The authority’s first priority will be to develop a transition plan for the resources industry. For all the good stuff that is in the government’s Jobs and Energy Plan—and I have to say that I applaud the ETU and other unions that finally convinced the government to provide a job guarantee—it does not cover resources or exports. Even putting aside the scientific imperative to phase out coal, oil and gas—
Government members interjected.
Mr BERKMAN: Is it so hard to listen to? Even putting aside the scientific imperative to phase out coal, oil and gas, economic modelling shows that fossil fuels are on the way out globally. The use of thermal coal for energy is declining and investment in renewables is rapidly outstripping gas. Significantly for Queensland’s exports, even metallurgical coal is on track to be replaced with green steel production, which is already ramping up in Europe, China and the USA. It is a great shame that Queensland, which has been identified as a potential leader in green steel manufacturing by experts including the Grattan Institute, the CSIRO and QUT, is already falling behind on this and is, instead, propping up the metallurgical coal industry. One way or another, coal, oil and gas are on the way out and denying that will not put food on anyone’s plate.
The impacts will be significant. Although the Queensland Resources Council likes to overstate its importance, in 2022 there were still somewhere between 20,000 and 38,000 people employed by coalmining in Queensland. Oil and gas extraction industries employ about 5,000 people. The transition from coal and gas is inevitable. The question for us, as legislators, is: what will that look like? Will it be orderly or unplanned? Will it seize the opportunities to grow Queensland’s economy with new jobs or leave communities scrambling to pick up the pieces after those mines close?
As part of the recent Queensland Resources Industry Development Plan, the government commissioned Deloitte to produce the New futures, new resources report. After the report told them that rapid global decarbonisation will likely reduce demand for fossil fuels, they very quickly and very quietly buried it. Eventually the report was uncovered by the Australian Conservation Foundation under right to information. It shows that delaying decarbonisation could minimise short-term negative impacts on the resources industry but will ultimately lead to—and these are Deloitte’s words—’major risks’ and missed opportunities. The report says that without significant change from current policy settings productivity will decline, innovation and new investment will slow, jobs and growth will decline, and wellbeing standards will slip significantly.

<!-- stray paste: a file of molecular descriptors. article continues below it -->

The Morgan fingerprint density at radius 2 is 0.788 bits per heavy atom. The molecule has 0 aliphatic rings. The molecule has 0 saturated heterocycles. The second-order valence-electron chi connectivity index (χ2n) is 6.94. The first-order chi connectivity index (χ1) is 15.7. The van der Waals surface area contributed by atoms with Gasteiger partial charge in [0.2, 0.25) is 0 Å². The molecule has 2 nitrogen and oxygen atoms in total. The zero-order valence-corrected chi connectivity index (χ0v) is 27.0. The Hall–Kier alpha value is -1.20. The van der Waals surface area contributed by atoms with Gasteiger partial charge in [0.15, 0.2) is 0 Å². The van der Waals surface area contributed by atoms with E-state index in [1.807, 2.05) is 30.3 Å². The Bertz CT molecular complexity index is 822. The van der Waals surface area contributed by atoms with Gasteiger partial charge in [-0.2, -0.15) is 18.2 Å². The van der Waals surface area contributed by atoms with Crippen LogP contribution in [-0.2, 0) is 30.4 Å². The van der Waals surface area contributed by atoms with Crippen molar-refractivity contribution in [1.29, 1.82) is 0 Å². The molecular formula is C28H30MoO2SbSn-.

The report says that the best case scenario would be government support for a coordinated approach to decarbonisation. That is why the Queensland climate transition authority will prioritise planning for the resources industry, which has been left out of the government’s current climate plans. That should include a retraining, redeployment and job guarantee plan for workers and economic planning for communities. New jobs could be created by expanded critical minerals mining and processing, supporting local manufacturing including green steel, and more clean exports. The authority can also work with other key emitting sectors like transport and agriculture to help them decarbonise so that we can meet our emissions reduction targets and keep warming below 1.5 degrees or well below two degrees.
To conclude, this is a big bill. It is a big proposition and I make no bones about the fact that the measures in it are significant. Some will even call it drastic, but so is the threat of runaway climate change. This morning there was a giant and frankly terrifying replica of a half-burnt koala outside this chamber. The government has shown its inclination to scold people for escalating their protests for climate action with more drama and more disruption, but their protests are only growing in line with the urgency of the need for action. The experts have told us—
Mr Head interjected.